"Hot Coffee & Cold Beer."

     THE RAVEN came into being in 1994, but it was the act of writing that came into my life at full bore in about 1983. Since the late 1970s, early 80s, I had been writing letters to family and friends back in Iowa and learned later that some of those people had kept my epic letters as keepsakes. I also learned many years later, that other people had read those letters and retold those stories to other friends and others in their families. Remarkably, one such friend was Tom, a Jamestown, ND Charlie Daniels look-a-like, I met when my wife and I walked the Pembina Trail, from Pembina, North Dakota to Saint Paul, Minnesota, beside a Holstein ox named Pum and two-wheel ox cart for Minnesota's sesquicentennial birthday in 2008. His brother-in-law told a deer hunting story I wrote, Tom discovered, every year as part of their hunting season tradition. We both were astounded to say the least.
    In college I made a name for myself in English Composition and Speech class. Being a 'student-older-than-average,' I could draw on experiences the other younger students did not have and became a hit with the teachers and fellow students who awaited my next assignment with at least a little anticipation. After an uproarious speech about house flies, during a November class during which I released a few hundred reconstituted flies into the classroom and then passed around homemade "Kill 'em Yourself," flyswatters as part of the solution, my college speech teacher, excitedly stood up, pointed at me and declared "Now he's a writer!" A proud day for me to be sure, but what did I do with it in the long term?
   I began writing as a way to cope with isolation and the inactivity related to it. Coping after divorce, during one of those first early lay-off winters in far northwestern Minnesota, I holed-up on my farm and lived a hermit's existence on a 24-hour basis. I started a journal I titled, "Hot Coffee & Cold Beer," and began writing in-depth about my life, writing everything that came to mind from depravity to beauty, hatred to admiration, dark to light, I tried to leave no stone unturned. I'd write for eight hours at a time--and these 3500+ pages were all handwritten pages--as this era was before email or computer-anything in my life; or I'd write at three in the morning, just whenever my mind was too active to sleep. It consumed me, I consumed it---and may have wrote myself sane. Maybe.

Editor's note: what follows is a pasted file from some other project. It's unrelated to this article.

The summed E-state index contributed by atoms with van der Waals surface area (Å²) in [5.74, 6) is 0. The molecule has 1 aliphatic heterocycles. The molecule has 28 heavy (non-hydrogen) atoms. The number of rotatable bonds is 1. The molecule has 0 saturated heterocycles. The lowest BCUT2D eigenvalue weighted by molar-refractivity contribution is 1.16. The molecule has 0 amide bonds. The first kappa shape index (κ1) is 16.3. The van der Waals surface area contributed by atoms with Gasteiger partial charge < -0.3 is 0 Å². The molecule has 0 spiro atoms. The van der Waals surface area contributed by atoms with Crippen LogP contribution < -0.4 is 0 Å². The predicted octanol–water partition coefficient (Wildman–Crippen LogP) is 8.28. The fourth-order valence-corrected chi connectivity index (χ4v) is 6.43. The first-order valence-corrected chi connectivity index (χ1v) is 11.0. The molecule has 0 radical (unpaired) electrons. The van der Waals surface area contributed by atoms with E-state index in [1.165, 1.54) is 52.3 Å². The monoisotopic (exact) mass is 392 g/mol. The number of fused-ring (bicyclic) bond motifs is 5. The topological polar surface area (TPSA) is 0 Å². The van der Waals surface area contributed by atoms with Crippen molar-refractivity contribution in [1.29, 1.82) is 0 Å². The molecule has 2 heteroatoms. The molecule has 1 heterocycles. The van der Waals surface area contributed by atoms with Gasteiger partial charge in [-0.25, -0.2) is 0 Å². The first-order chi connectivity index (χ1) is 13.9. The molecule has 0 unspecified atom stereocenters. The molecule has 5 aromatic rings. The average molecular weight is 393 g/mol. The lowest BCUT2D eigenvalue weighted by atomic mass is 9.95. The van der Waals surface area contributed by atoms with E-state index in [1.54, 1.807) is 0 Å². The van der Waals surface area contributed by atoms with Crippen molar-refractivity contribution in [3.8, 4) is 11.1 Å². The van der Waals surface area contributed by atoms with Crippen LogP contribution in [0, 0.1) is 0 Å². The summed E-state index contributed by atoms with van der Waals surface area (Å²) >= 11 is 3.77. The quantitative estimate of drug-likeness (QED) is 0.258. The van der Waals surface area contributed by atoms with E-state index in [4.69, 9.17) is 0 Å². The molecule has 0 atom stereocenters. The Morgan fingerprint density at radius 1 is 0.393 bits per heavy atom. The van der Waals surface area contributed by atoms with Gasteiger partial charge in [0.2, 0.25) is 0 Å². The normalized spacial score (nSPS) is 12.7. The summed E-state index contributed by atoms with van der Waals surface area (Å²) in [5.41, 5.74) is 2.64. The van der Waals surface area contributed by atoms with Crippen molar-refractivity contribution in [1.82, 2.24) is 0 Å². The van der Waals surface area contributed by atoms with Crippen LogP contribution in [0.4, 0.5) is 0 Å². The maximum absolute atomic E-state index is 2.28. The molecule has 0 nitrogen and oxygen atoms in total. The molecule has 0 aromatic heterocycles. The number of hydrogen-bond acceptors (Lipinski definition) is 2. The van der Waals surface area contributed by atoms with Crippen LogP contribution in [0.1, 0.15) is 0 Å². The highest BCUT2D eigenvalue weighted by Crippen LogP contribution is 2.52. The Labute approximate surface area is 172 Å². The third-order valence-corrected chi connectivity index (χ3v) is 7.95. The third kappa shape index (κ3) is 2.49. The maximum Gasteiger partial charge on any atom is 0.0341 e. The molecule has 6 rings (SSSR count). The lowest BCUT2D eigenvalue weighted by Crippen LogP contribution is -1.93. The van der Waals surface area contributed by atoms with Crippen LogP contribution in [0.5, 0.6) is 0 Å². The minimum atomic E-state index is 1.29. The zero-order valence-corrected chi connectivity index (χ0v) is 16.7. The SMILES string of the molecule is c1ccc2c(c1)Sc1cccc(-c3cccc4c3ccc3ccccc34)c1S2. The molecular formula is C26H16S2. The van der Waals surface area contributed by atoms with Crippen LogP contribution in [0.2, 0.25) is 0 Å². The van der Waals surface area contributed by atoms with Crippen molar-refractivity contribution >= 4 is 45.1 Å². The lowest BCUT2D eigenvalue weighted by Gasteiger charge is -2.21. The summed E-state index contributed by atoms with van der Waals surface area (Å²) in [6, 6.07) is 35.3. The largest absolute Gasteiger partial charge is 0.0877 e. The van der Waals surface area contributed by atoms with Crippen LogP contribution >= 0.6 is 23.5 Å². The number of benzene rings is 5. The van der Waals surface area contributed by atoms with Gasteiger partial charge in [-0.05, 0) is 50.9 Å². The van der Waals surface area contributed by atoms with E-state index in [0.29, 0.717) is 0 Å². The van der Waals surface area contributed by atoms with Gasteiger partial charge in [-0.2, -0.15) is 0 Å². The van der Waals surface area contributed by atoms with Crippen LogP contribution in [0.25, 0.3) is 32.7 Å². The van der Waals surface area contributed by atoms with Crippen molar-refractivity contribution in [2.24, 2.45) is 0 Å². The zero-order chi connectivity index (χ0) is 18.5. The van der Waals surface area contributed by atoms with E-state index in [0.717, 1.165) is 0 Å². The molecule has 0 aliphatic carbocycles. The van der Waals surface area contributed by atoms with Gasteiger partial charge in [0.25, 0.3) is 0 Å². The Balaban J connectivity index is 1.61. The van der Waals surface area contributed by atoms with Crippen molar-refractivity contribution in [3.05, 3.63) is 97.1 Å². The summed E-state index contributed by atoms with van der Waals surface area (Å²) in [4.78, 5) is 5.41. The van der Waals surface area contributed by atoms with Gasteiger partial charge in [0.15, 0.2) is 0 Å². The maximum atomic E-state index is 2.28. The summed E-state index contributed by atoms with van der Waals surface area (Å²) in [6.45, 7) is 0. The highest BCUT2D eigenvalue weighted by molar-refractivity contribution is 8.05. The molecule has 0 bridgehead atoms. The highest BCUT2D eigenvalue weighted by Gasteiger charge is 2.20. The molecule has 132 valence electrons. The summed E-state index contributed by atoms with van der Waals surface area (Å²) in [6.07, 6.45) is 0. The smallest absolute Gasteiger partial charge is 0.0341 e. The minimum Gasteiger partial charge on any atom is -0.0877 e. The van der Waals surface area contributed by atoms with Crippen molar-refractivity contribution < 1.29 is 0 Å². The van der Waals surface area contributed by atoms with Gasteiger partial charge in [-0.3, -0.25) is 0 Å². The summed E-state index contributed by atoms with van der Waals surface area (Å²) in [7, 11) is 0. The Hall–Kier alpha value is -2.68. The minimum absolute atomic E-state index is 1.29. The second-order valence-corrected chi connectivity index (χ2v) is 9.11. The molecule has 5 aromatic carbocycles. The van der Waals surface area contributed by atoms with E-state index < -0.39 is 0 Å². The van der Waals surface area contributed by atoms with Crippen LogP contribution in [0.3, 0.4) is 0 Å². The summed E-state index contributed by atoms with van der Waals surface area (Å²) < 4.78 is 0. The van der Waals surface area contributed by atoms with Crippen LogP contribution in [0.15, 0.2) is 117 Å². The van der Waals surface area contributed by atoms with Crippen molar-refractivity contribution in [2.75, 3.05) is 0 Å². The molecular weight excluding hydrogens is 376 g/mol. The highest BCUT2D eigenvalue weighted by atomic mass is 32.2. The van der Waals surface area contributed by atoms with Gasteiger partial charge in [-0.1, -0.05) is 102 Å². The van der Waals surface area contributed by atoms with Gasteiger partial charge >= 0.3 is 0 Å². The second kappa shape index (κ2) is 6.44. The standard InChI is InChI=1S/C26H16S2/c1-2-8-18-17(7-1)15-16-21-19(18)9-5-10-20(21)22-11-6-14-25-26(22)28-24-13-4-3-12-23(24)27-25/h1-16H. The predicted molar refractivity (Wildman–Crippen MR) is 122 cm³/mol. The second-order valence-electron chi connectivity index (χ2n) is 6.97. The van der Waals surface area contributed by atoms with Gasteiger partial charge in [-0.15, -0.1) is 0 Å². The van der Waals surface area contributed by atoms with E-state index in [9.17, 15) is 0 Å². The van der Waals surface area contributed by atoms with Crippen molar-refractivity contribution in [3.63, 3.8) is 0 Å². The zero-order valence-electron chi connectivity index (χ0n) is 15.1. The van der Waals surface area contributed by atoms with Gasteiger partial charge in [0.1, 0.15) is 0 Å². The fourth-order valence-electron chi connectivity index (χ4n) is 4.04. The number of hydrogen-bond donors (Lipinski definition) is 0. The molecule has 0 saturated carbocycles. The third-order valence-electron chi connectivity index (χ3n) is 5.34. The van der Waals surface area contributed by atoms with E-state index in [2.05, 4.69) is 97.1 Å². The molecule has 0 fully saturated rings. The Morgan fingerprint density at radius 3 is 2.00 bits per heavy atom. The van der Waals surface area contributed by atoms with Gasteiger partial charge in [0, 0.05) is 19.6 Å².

Writing all that winter helped my state of mind although I was drinking heavily too. I didn't do drugs to speak of, although I did try to get high one evening with little success I thought. After visiting a local gentleman in a tiny apartment above a small town laundramat, he suggested we mosey up to the American Legion for a few beers, and it was there I realized, to my great concern, I was without legs nor any visible means of physical support that would get me to and from the mens room from where I, stood?
   That was my last experience with pot. But it was also during that winter that I realized that should I continue down this drinking path I'd become a serious alcoholic, a phenomenon that haunts both sides of my family tree and stalks the unsuspecting. I enjoyed beer and occasionally getting drunk with friends, but I didn't like the loss of control that joint or the abuse of alcohol inured upon me. I never cared for that. Or maybe it was the hang-overs, for I never puked afterward. I just had tremendous headaches. When I learned that the local boys, who had started drinking before they were teenagers, thought it glorious and, "Party til you puke--then drink some more!" was their mantra, I knew I was separate from them in that respect. I hated the pain and loss of control that I associated with heavy drinking. That repeated, self-induced pain, didn't make any sense to me after awhile. Those nights of not remembering when I got home or how, or the realization how I did, and the possible consequences of my actions blinded by alcohol, took me aside one painful morning or afternoon, after the fact and said, "You don't wanna be a drunk. You gotta stop this shit or it'll kill ya." 
   So I quit for awhile.
   I still enjoy a couple beers every day. But my primary addiction is the impulse, the drive, to write and is, probably, the single behavior that sets me apart from my co-workers at the toy factory- -  and probably saved my life. 


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